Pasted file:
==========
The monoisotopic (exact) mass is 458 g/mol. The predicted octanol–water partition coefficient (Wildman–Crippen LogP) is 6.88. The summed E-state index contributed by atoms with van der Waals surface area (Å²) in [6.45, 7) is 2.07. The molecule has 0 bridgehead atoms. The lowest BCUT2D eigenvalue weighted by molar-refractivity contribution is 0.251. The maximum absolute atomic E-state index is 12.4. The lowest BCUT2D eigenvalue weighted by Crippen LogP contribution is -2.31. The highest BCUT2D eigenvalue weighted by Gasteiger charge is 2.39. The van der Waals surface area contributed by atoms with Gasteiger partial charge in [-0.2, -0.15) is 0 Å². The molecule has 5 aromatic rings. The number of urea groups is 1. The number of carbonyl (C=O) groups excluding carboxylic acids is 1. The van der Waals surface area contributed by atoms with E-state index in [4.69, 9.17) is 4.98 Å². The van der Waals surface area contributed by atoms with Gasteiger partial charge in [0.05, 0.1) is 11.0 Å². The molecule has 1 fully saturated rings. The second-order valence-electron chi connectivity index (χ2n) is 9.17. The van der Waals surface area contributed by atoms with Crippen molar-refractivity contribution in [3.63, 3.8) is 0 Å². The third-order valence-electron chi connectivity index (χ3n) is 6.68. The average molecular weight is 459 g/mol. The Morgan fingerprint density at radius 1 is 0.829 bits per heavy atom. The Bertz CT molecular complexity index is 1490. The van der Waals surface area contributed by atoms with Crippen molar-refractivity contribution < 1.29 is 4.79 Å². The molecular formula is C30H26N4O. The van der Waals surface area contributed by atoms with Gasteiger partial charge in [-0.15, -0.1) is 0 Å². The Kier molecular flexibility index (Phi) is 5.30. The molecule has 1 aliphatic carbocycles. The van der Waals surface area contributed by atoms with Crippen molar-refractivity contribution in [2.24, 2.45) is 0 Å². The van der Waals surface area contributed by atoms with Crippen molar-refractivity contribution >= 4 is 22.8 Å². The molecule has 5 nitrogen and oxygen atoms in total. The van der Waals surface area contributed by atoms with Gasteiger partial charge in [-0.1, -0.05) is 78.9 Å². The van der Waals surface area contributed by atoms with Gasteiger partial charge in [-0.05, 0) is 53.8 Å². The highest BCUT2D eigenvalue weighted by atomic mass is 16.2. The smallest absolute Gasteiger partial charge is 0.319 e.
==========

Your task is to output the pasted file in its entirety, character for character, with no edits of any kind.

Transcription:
The monoisotopic (exact) mass is 458 g/mol. The predicted octanol–water partition coefficient (Wildman–Crippen LogP) is 6.88. The summed E-state index contributed by atoms with van der Waals surface area (Å²) in [6.45, 7) is 2.07. The molecule has 0 bridgehead atoms. The lowest BCUT2D eigenvalue weighted by molar-refractivity contribution is 0.251. The maximum absolute atomic E-state index is 12.4. The lowest BCUT2D eigenvalue weighted by Crippen LogP contribution is -2.31. The highest BCUT2D eigenvalue weighted by Gasteiger charge is 2.39. The van der Waals surface area contributed by atoms with Gasteiger partial charge in [-0.2, -0.15) is 0 Å². The molecule has 5 aromatic rings. The number of urea groups is 1. The number of carbonyl (C=O) groups excluding carboxylic acids is 1. The van der Waals surface area contributed by atoms with E-state index in [4.69, 9.17) is 4.98 Å². The van der Waals surface area contributed by atoms with Gasteiger partial charge in [0.05, 0.1) is 11.0 Å². The molecule has 1 fully saturated rings. The second-order valence-electron chi connectivity index (χ2n) is 9.17. The van der Waals surface area contributed by atoms with Crippen molar-refractivity contribution in [3.63, 3.8) is 0 Å². The third-order valence-electron chi connectivity index (χ3n) is 6.68. The average molecular weight is 459 g/mol. The Morgan fingerprint density at radius 1 is 0.829 bits per heavy atom. The Bertz CT molecular complexity index is 1490. The van der Waals surface area contributed by atoms with Crippen molar-refractivity contribution < 1.29 is 4.79 Å². The molecular formula is C30H26N4O. The van der Waals surface area contributed by atoms with Gasteiger partial charge in [-0.15, -0.1) is 0 Å². The Kier molecular flexibility index (Phi) is 5.30. The molecule has 1 aliphatic carbocycles. The van der Waals surface area contributed by atoms with Crippen molar-refractivity contribution in [2.24, 2.45) is 0 Å². The van der Waals surface area contributed by atoms with Crippen molar-refractivity contribution >= 4 is 22.8 Å². The molecule has 5 nitrogen and oxygen atoms in total. The van der Waals surface area contributed by atoms with Gasteiger partial charge in [-0.1, -0.05) is 78.9 Å². The van der Waals surface area contributed by atoms with Gasteiger partial charge in [-0.05, 0) is 53.8 Å². The highest BCUT2D eigenvalue weighted by atomic mass is 16.2. The smallest absolute Gasteiger partial charge is 0.319 e.